NT 4.0 networking problem
Just installed NT 4.0 w/SP4 on my system downstairs, which I've had 98 on for months now networked with my two systems up here (all running 98). I got the NIC working (finally) on the NT machine and now I can't seem to get the systems to see each other. Anyone have any ideas why? The cabling isnt the problem, the NIC's arent the problem, im just probably forgetting something (Ive never used NT, new to me). Thanks.
If you go into Network neighborhood, do they see themselves? What protocals are you using? If TCP/IP, can you ping 127.0.0.1?
Need more info.
What exactly does pinging 127.0.0.1 do?
My understanding is it's like a internal ip address built into every card to see if the card is working properly. If it returns correctly then there is no problem with the card right?
When I goto the neighboorhood, I can see my own computer, but not the others. Yes I can ping 127.0.0.1, but I'm just not getting anything from the two 98 machines. Those machines can see each other fine. How can you check to see if your NIC is working properly in NT? Doesn't it tell you at bootup if theres a conflict of some sort?
Yes, if the NIC isn't working, the driver will not load. There will be a message at startup that says "A device or driver failed to load, use Event Viewer...Yada, yada".
Pinging the 127.0.0.1 actually pings itself to make sure you have TCP/IP set up properly. Another thing to check, if you're only running TCP/IP, is that all the computers have the same subnet mask. If you dont have a specific IP address, use 192.168.0.0 substituting 1, 2, 3, or whatever for the last 0, must be different on each machine.Then use a subnet of 255.255.255.0. Workgroup names must be the same for them to show up in Network Neighborhood. Computer names must be unique.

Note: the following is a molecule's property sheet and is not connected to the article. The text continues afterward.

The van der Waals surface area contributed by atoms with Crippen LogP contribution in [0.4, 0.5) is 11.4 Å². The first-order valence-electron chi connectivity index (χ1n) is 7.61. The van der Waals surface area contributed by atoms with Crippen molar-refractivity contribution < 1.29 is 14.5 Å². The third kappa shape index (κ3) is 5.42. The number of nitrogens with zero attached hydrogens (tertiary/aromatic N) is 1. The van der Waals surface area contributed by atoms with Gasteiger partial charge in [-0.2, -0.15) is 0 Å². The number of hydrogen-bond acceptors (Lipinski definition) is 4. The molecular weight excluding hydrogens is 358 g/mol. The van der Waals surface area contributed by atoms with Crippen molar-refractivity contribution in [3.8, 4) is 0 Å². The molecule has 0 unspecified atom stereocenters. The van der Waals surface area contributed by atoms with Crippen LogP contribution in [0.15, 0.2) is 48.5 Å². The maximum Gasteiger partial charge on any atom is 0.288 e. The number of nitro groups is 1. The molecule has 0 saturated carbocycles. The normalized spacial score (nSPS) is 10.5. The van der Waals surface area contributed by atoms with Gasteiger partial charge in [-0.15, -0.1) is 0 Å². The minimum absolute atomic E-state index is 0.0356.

If you have NetBEUI, there should be no other configuration. They should see each other fine.
If you have a hub, make sure you're not plugged into the "uplink" port. That's to cascade another hub with a cross over cable. If you only have two computers, and are using a cross over, make sure it's wired right.
Hope this helps.
That might be my problem. I have a coaxial line running through this house and I have it connected to the uplink port of my hub (its the only BNC connector there). It worked fine with 98, but does NT have a problem with it? I havent had the message come up at startup telling me the NIC is setup wrong, and the IP/subnet mask is all setup correctly.
When you use BNC you don't need a hub. Put a tee on the back of your NICs, and string computer to computer(daisy chain, like SCSI). Make sure there are 50 ohm terminators at each end, and you should be good to go.
Yea I know, but only one computer uses coax, the rest of the network is twisted pair, so I need a hub. Would using the uplink port make NT confused? Because I used it with 98 and it worked just fine.
You can't use both. You can use one or the other. If you have one that uses coax and only coax, you need to change cards to use one or the other.
did you add the 98 machine to the domain you put the NT machine for - if they aren't in the same domain or at least "trusted" to each other, then you won't see the 98 box on the NT network neighborhood.
Also, if you have the systems named (like Bonnie for one system, & Clyde for the other) you'll need to have WINS resolution running and make part of the NT box your WINS server.
Next thing will be, do you have anything on the 98 box or the NT box "shared" - if they don't share anything, there's nothing to see.
Also, on something as small as a home network, you might not have to run TCP/IP, but you can run NetBEUI as your protocol.
Perhaps one or more of these items is what's holding you up.
New Security Features Planned for Firefox 4
Another Laptop Theft Exposes 21K Patients' Data
Oracle Hits to Road to Pitch Data Center Plans
Microsoft Preps Array of Windows Patches
Microsoft Nears IE9 Beta With Final Preview
Simplified Analytics Improve CRM, BI Tools
Android Passes RIM as Top Mobile OS in 2Q
VMware Updates Hyperic System Management
File Monitoring Key to Enterprise Security
LinkedIn Snaps Up SaaS Player mSpoke